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|U.S. Classification||422/547, 137/624.11, 137/624.12, 137/624.15, 137/392, 422/565, 422/537|
|International Classification||G01N1/20, G01N1/10|
|Cooperative Classification||Y10T137/86397, G01N2001/205, Y10T137/86389, Y10T137/86421, Y10T137/7306, G01N1/2035, G01N2001/1043, G01N2001/1093, G01N2001/2071|
|Jul 19, 1996||AS||Assignment|
Owner name: WISCONSIN ALUMNI RESEARCH FOUNDATION, WISCONSIN
Free format text: ASSIGNMENT OF ASSIGNORS INTEREST;ASSIGNORS:GREENLER, LELAND S.;EMMEL, GRANT R.;FEYZI, FARSHID;REEL/FRAME:008046/0140
Effective date: 19960612
|Apr 12, 1999||AS||Assignment|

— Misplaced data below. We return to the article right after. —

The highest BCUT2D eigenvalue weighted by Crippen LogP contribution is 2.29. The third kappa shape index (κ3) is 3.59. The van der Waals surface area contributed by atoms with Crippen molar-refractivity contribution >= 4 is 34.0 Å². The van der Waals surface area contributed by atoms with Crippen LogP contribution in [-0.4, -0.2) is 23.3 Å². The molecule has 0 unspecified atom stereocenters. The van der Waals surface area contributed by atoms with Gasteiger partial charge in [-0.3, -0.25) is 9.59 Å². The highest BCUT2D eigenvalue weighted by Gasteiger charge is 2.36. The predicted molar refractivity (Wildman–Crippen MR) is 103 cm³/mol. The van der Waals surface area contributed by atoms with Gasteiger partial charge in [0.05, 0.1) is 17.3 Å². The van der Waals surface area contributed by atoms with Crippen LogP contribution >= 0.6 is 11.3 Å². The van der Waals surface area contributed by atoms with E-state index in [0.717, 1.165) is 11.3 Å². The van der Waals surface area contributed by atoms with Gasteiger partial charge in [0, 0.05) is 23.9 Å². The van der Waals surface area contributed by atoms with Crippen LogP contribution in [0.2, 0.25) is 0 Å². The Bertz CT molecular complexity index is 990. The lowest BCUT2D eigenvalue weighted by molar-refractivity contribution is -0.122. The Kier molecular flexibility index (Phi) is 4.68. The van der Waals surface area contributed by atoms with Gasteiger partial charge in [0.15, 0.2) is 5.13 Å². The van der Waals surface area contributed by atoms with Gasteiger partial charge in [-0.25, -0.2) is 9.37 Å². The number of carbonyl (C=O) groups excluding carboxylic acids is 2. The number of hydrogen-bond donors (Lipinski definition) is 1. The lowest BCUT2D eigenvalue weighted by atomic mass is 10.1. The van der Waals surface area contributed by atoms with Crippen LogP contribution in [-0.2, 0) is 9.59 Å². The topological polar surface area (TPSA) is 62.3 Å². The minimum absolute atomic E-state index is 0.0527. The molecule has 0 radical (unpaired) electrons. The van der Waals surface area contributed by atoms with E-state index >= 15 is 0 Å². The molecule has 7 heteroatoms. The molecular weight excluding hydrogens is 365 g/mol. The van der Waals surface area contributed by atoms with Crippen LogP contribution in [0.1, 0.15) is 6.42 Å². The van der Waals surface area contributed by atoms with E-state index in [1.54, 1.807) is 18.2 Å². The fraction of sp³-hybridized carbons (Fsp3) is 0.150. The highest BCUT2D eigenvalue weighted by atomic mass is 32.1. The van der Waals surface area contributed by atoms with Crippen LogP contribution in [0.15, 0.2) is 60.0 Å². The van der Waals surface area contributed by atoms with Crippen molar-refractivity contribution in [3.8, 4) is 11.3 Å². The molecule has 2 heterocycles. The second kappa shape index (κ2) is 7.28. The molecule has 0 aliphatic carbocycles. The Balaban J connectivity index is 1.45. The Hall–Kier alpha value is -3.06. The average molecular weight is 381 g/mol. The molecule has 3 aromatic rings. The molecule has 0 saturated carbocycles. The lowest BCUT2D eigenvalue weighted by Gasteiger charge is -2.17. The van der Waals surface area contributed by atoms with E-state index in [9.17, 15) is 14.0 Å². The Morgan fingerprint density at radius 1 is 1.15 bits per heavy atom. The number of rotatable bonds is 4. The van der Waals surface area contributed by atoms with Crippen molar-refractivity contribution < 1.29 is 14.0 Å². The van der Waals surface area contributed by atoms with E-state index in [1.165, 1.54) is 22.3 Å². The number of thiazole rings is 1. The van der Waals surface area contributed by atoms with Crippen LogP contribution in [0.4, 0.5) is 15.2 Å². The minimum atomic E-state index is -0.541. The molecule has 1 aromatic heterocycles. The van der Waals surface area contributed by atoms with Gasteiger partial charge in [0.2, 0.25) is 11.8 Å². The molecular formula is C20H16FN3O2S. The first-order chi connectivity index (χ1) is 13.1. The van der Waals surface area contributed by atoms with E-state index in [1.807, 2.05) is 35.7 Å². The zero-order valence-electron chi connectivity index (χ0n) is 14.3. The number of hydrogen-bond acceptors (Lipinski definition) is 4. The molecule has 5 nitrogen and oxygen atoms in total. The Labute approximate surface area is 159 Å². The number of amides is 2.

Owner name: SECRETARY OF THE INTERIOR, UNITED STATES OF AMERIC
Free format text: ASSIGNMENT OF ASSIGNORS INTEREST;ASSIGNOR:OWENS, DAVID W.;REEL/FRAME:009883/0231
Effective date: 19990304
|Dec 4, 2001||FPAY||Fee payment|
Year of fee payment: 4
|Feb 8, 2006||REMI||Maintenance fee reminder mailed|
|Jul 21, 2006||LAPS||Lapse for failure to pay maintenance fees|
|Sep 19, 2006||FP||Expired due to failure to pay maintenance fee|
Effective date: 20060721